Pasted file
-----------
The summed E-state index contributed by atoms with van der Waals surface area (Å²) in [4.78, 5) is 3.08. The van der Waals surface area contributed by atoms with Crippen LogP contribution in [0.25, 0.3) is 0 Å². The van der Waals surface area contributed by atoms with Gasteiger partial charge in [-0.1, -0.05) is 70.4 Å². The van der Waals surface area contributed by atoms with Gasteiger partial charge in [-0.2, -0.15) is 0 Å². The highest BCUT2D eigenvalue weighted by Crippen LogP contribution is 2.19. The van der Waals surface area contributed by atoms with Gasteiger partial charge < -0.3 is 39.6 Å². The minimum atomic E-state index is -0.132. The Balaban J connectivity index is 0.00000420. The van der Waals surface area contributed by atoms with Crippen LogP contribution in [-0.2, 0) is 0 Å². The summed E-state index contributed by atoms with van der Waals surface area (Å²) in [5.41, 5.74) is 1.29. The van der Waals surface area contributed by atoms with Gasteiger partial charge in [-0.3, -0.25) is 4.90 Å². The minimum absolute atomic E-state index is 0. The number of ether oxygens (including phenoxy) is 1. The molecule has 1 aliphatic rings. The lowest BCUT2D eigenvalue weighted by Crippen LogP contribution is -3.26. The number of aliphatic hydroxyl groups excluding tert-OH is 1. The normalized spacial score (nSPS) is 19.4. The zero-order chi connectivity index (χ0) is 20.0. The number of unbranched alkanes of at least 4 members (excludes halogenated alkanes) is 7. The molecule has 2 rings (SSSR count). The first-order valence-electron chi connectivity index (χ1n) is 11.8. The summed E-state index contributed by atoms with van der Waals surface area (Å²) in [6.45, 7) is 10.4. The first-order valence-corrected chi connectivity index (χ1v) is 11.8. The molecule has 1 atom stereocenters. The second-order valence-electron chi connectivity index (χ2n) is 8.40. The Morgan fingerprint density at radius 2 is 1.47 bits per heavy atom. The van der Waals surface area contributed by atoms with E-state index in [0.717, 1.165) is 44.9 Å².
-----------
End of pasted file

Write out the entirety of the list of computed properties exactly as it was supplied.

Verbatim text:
The summed E-state index contributed by atoms with van der Waals surface area (Å²) in [4.78, 5) is 3.08. The van der Waals surface area contributed by atoms with Crippen LogP contribution in [0.25, 0.3) is 0 Å². The van der Waals surface area contributed by atoms with Gasteiger partial charge in [-0.1, -0.05) is 70.4 Å². The van der Waals surface area contributed by atoms with Gasteiger partial charge in [-0.2, -0.15) is 0 Å². The highest BCUT2D eigenvalue weighted by Crippen LogP contribution is 2.19. The van der Waals surface area contributed by atoms with Gasteiger partial charge < -0.3 is 39.6 Å². The minimum atomic E-state index is -0.132. The Balaban J connectivity index is 0.00000420. The van der Waals surface area contributed by atoms with Crippen LogP contribution in [-0.2, 0) is 0 Å². The summed E-state index contributed by atoms with van der Waals surface area (Å²) in [5.41, 5.74) is 1.29. The van der Waals surface area contributed by atoms with Gasteiger partial charge in [-0.3, -0.25) is 4.90 Å². The minimum absolute atomic E-state index is 0. The number of ether oxygens (including phenoxy) is 1. The molecule has 1 aliphatic rings. The lowest BCUT2D eigenvalue weighted by Crippen LogP contribution is -3.26. The number of aliphatic hydroxyl groups excluding tert-OH is 1. The normalized spacial score (nSPS) is 19.4. The zero-order chi connectivity index (χ0) is 20.0. The number of unbranched alkanes of at least 4 members (excludes halogenated alkanes) is 7. The molecule has 2 rings (SSSR count). The first-order valence-electron chi connectivity index (χ1n) is 11.8. The summed E-state index contributed by atoms with van der Waals surface area (Å²) in [6.45, 7) is 10.4. The first-order valence-corrected chi connectivity index (χ1v) is 11.8. The molecule has 1 atom stereocenters. The second-order valence-electron chi connectivity index (χ2n) is 8.40. The Morgan fingerprint density at radius 2 is 1.47 bits per heavy atom. The van der Waals surface area contributed by atoms with E-state index in [0.717, 1.165) is 44.9 Å².